“I caught you good! Oh, the look on your faces!!!” He giggled some more and everyone was either embarrassed or, in the case of the Mad Genius, furious.
“You insane lunatic!” The Street Trash giggled, amused at herself and how she had reacted.
The Circus Freak raised his hand.
“Present and accounted for!”
“Alright, enough,” Griff slammed his cane on the floor, obtaining silence. They all naturally took back their places to shape a circle. “I called you here because, now more than ever, the prophecy is important. The best of you will fulfill it.”
“I can sure give that guarantee,” Mad Genius quickly announced, “but for me to achieve this, I will need the cooperation of–”
“Nobody said it was you, Falk,” Griff reacted in spite.
The Hunter was getting the sensation he really didn’t like the Mad Genius – but then why would that be surprising? Who did? “The fact of the matter is we do not know who it is. So the first thing I wanted to do was ask all of you: who do you think it is?”
“The Mad Genius,” he, of course, said, without a hint of a hesitation.
“The SHADOOOooowwwoOowowow…” the circus freak mentioned, like it was a joke, echoing the name himself to add a mockery of a supernatural sense to the name.
“I’d go with the magic lady,” the Don shrugged, puffing out some smoke. “Sorcerer, right?”
“That’d be my pick too,” the Street Trash mentioned, “but with what happened, I’d say the Hunter.” The Hunter caught the girl eyeing her, complimenting her with both words and look. She felt honored but, a slave to her instincts when it came to any kind of interaction, especially coming from the child, she felt suspicious.
“The Shadow,” the Shadow mentioned, which actually caught the Hunter by surprise. Did she really believe that? She had said it too quickly to gauge her tone.
“Hunter?” Eliza called out and she realized she also had to give an opinion.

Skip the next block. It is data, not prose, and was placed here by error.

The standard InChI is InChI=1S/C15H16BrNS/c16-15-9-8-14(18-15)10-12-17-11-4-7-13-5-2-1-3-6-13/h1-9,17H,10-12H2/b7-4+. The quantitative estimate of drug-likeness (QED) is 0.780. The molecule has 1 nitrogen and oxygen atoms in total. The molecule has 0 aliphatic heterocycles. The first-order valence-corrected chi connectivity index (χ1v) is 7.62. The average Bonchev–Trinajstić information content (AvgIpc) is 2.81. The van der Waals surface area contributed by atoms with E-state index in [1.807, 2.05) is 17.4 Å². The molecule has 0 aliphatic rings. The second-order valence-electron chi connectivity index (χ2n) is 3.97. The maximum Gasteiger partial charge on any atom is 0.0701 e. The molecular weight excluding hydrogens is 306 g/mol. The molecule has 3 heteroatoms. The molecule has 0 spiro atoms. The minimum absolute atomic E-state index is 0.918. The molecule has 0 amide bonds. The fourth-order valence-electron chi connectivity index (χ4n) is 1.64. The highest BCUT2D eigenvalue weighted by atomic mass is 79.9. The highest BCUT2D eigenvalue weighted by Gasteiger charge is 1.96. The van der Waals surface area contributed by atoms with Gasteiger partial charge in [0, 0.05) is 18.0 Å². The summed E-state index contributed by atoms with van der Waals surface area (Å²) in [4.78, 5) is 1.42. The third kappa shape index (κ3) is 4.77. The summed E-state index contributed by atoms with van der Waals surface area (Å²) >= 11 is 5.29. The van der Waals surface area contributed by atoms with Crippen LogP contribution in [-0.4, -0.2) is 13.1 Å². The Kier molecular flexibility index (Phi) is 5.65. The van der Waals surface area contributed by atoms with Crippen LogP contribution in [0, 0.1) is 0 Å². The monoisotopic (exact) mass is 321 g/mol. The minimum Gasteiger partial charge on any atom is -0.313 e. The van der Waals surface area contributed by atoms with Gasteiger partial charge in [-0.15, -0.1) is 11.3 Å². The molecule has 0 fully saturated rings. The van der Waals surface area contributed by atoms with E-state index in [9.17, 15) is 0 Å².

“The Sorcerer,” she simply said. Calling out her own name was pointless, that was a biased opinion that they would see no use in.
“Right, that was as useless an exercise as I expected,” Griff nonchalantly stated. “What I really want is for us to work together against this invasion. One of you is bound to fulfill the prophecy if we’re all working at it.”
No one said anything in response until the Mad Genius did.
“Glad you think so,” Griff again showed some spite and, this time, the Mad Genius felt it. He sneered a look of recognition, there was something personal that Griff had against him, he seemed to realize.
Hunter could only guess it was the fact the Mad Genius had offered to help the beasts, but maybe there was more?
“The situation is dire. The Sorcerer is dead. The Dark Runner is dead. There’s very few of us but with Eliza and me, we still have the support of the Tech Guild and the House of Magni.”
Eliza stepped forward then, placing a hand over Griffs’ own, over the cane as if gently asking to interrupt him. He seemed to shudder at the touch, but then relaxed, edging the shoulder lightly to allow her interrupted. She removed the hand and stepped forward.
“As it stands, the beasts are impervious to any form of combat, even though it can delay them. So, as in the past, when they first arrived, the only applicable strategy for victory seems to be subterfuge.
“Luckily, they seem unprepared to deal with that approach; that much is evident by the fact we have already succeeded twice in the span of their first hour up here. We have killed their leader and stolen something from them,” she gestured towards the Shadow, and at last, the Hunter realized why she had stayed back.
It had not been panic and it had not been a mistake, she had done it with the intent to steal from them, and perhaps sought not to endanger them?
Was it the mask? A part of the outfit? Something she left back at Kagekawa? It didn’t really matter, she supposed. Yet, from her posture, from the conversations they had had, she had the feeling it had been luck. The Shadow even said so, the clown had saved her.
She’s brave. She had to admit that much. Luck or no luck, superior skill or not, it had been a brave thing to do.